Roll credits on 14th IFF Boston screenings, with two of its films likely to linger as greats
I was able to attend just three of the films showing this year at the 14th annual Independent Film Festival Boston – but luckily two were incredible, and one will likely hang on around the top of my list until year’s end. (Of all the films I missed out on, it was having to skip Ira Sachs’ “Little Men” that was the most disappointing, both due to how big a fan I was of his previous effort, “Love is Strange,” and to how enthusiastic the love for it was from my fellow critics.)
“Newtown” was, unsurprisingly, well-received as a powerful meditation on grief following an unthinkable tragedy. And while I saw it at the Tribeca Film Festival two weekends prior and not at IFF Boston, “Always Shine,” starring Mackenzie Davis, continued to make a successful festival run as its indie, DePalma-lite nature picked up some new and eager fans. The raw production made for some awkward jump cuts, lessening my enthusiasm, but it’s worth seeing for Davis’ performance alone.
The first film I saw was the one I was the most excited for – “The Fits” – and it’s the one that has lingered in my mind the longest. Running a brief 72 minutes, Anna Rose Holmer’s film never relents, capturing our attention from the first seconds and holding it tight until the credits wrap. The story follows a young girl, a tomboy who helps her brother in the gym while he trains her in boxing. One day she sees the neighboring dance team as they practice and becomes entranced with the sense of sisterhood the members radiate. The film explores themes of what young people (particularly girls) do to fit in, while highlighting the significance of standing out and forging a unique identity. Instead of being content as a coming-of-age story, the film deviates quickly into the metaphysical as the girls are gripped by a force beyond their control.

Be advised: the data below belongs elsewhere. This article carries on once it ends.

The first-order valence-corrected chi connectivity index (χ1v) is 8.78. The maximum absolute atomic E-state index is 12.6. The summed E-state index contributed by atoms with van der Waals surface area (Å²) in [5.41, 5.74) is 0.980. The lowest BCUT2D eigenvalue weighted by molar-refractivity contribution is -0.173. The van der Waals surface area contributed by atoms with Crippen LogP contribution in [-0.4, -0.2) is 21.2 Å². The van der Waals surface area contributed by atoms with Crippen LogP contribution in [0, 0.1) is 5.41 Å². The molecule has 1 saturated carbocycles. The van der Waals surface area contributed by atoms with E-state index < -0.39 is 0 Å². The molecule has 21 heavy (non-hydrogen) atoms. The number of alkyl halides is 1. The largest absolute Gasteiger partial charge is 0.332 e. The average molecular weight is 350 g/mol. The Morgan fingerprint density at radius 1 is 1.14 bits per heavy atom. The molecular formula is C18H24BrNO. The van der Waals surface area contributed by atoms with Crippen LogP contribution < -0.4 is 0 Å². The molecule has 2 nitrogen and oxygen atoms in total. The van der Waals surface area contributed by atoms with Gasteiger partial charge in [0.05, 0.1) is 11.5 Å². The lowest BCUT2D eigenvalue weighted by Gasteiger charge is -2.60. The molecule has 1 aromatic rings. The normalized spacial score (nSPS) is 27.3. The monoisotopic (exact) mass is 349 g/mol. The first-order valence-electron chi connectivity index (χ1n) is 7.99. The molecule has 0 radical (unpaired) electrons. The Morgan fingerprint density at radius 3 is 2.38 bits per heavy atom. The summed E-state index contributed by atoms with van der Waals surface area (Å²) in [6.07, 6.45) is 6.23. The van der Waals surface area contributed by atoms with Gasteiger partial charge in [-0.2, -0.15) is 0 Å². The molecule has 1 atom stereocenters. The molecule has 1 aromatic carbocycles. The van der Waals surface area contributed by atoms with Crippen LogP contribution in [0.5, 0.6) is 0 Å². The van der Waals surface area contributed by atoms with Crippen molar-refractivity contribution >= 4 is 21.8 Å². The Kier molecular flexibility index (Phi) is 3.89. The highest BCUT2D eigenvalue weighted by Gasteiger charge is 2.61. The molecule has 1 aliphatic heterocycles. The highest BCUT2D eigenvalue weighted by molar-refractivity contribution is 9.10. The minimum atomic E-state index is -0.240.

Leading the charge is pint-sized Royalty Hightower as Toni, and she’s arresting, imbuing the character with graceful physicality as well as a steely force of will. The real thrill comes from the atmosphere that hums and croons until a breathless crescendo. It’s the characters’ moments of joy that become transcendent. Whether it’s in two girls racing through an abandoned school, illuminated by their sparkling costumes or ear-to-ear grins, or Toni letting loose an explosive routine infused with dance and her boxing skills in a private moment. These are the moments that place “The Fits” into the “something special” category.
Later in the day I watched “Hunt for the Wilderpeople,” which was positively delightful. Taika Waititi has shown a self-assured vision in his past efforts – the offbeat family drama “Boy” and the farcical “What We Do in the Shadows” – that hinted at an innovative and vibrant potential and left me dying to see what he would do next. Waititi’s deft hand has struck again in his latest persistently grin-inducing film. Equal parts action romp and absurdist comedy and peppered with some genuinely heartfelt moments, the film may also be Waititi’s best. Sam Neill as Uncle Hec and Julian Dennison as mischievous Ricky Baker shine as accidental outlaws whose misadventures and bonding generates equal parts laughter and subtle emotional resonance. Forced on the run and to live in the beautiful New Zealand bush, the film tackles a surrealist attitude reminiscent of Wes Anderson’s “Moonrise Kingdom” and anything by Edgar Wright.
The last film I saw was also the closing film, “The Intervention,” directed by actress Clea Duvall, and it was easily the most disappointing. The biggest hurdle is Melanie Lynskey’s insufferable lead, Annie, who has so few redeemable attributes that she comes across more like a villain. In all fairness, remarkably few of the film’s characters are likable. In an attempt to create a sense of realism in the way friends and loved ones fight, the characters instead came across as unrealistically egotistical and narcissistic. Ben Schwartz and Alia Shawkat largely escape this (the former deserved more time to shine) and while I was thrilled to see Duvall and Natasha Lyonne playing a couple in my own little version of a “But I’m a Cheerleader” sequel, it was primarily Lyonne who sparked any real fire into her underwritten role.
Taking on a worn structure as is, “The Intervention” provides little for the general moviegoer to relate to as the friends spend time at a luxurious family farmhouse and drink endlessly. There’s some grace in Duvall’s direction, and she has momentary shots that are beautifully tangible, such as ones where the friends drink and smoke until the fire has burned out around them. Despite the promise behind the camera and the overall quality of the acting talent, by the end of the film there was a sense of relief at not having to spend any more time with these insufferable characters.
The season of great movies is only just beginning, and IFF Boston will be back in a few months with its Fall Focus program. Cinema is a yearlong engagement, and IFFBoston is only the tip of what it has to offer us as consumers.